Do you struggle with focus, productivity, and getting inspired? Are you one of those people who fears that at the time of their death, they will have watched 13 YEARS of television? (Scary, but this is an actual statistical lifetime average for the UK.) When you sit down to write, do you feel compelled to clean out your closets, call all your friends, eat everything in your refrigerator?
Here are my top ten tips for getting back on the Focus Train.
1. Wake up early. Which means you can’t stay up late drinking. (You know who you are people…)
2. Write at the same time every day, five days a week. No exceptions.
3. Create rituals around your writing. Coffee? Colored Pencils? Metallica? It’s surprising how Pavlovian connections work. The minute I smell caffeine, I start looking for my computer.
4. Take a break every hour for five minutes. Do jumping jacks, go outside and water your plants, stare at yourself in the mirror and wonder how you got so pasty.
5. Don’t look at your email before you start writing. I was skeptical about this one– I believed that getting my email “out of the way” calmed me down. In actuality, it had the opposite effect. As I was writing, I kept worrying about the email responses to the email responses I had just sent. Get your creative work done first. Remember, your email box is a filing cabinet for other people’s agendas.
6. When you’re not writing, read a book or watch a movie in the same genre. Get inspired!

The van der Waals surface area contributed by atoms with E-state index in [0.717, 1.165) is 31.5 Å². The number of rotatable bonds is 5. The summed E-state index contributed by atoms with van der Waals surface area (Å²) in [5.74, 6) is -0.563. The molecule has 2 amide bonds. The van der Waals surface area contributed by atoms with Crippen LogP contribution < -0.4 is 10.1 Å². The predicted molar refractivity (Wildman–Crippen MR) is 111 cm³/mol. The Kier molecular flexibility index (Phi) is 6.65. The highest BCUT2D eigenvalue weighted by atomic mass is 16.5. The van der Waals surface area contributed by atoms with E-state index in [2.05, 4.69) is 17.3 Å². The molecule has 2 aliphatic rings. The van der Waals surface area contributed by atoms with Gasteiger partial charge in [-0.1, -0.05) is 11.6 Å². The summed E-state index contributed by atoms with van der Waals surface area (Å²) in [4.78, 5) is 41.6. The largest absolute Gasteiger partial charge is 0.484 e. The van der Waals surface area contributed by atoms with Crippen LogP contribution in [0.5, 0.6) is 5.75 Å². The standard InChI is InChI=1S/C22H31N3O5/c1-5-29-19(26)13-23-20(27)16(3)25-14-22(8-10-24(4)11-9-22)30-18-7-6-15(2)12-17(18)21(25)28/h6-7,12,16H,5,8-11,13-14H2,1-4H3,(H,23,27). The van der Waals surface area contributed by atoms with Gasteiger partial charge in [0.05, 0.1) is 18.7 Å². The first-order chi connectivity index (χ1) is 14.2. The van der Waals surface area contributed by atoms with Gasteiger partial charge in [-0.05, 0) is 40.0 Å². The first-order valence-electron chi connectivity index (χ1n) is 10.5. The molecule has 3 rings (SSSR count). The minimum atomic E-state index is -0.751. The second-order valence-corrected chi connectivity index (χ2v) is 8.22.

7. Create a schedule, set deadlines for yourself. Pages per day or word count per day. If you finish fast, hurray! If it’s a brutal day, keep your butt in the chair.
8. Remember that writing is a job, not a hobby.
9. Find someone to help you create social accountability. If you don’t finish your pages, you have to publicly acknowledge this to them. I have a client who struggles with focus and recently bet a friend he would deliver his first draft by a certain date or pay him $2,000. Guess what. He made his deadline.
10. Stop making excuses. When you make excuses, you’re just legitimizing your own resistance. Own the fact that you’re falling down on the job. Be honest. Weirdly, this can get you back on track.
Here’s the plain bald truth. If you’re a screenwriter and you write 5 pages a day, you’ll finish your draft in 22 days. Writing fiction or memoir? If you write 1,000 words a day and are writing an average length book, you’ll finish your draft in 70 days.
Last fall, as a mentor at The Daily Love’s Writing Mastermind retreat in Bali, I watched 14 incredible women write their scripts and books in ONE MONTH.
Take action! Do all these things above. Be shocked at how many pages you crank out.
Also, if you have other tips that have worked for you and can help others, please post them on our Facebook page.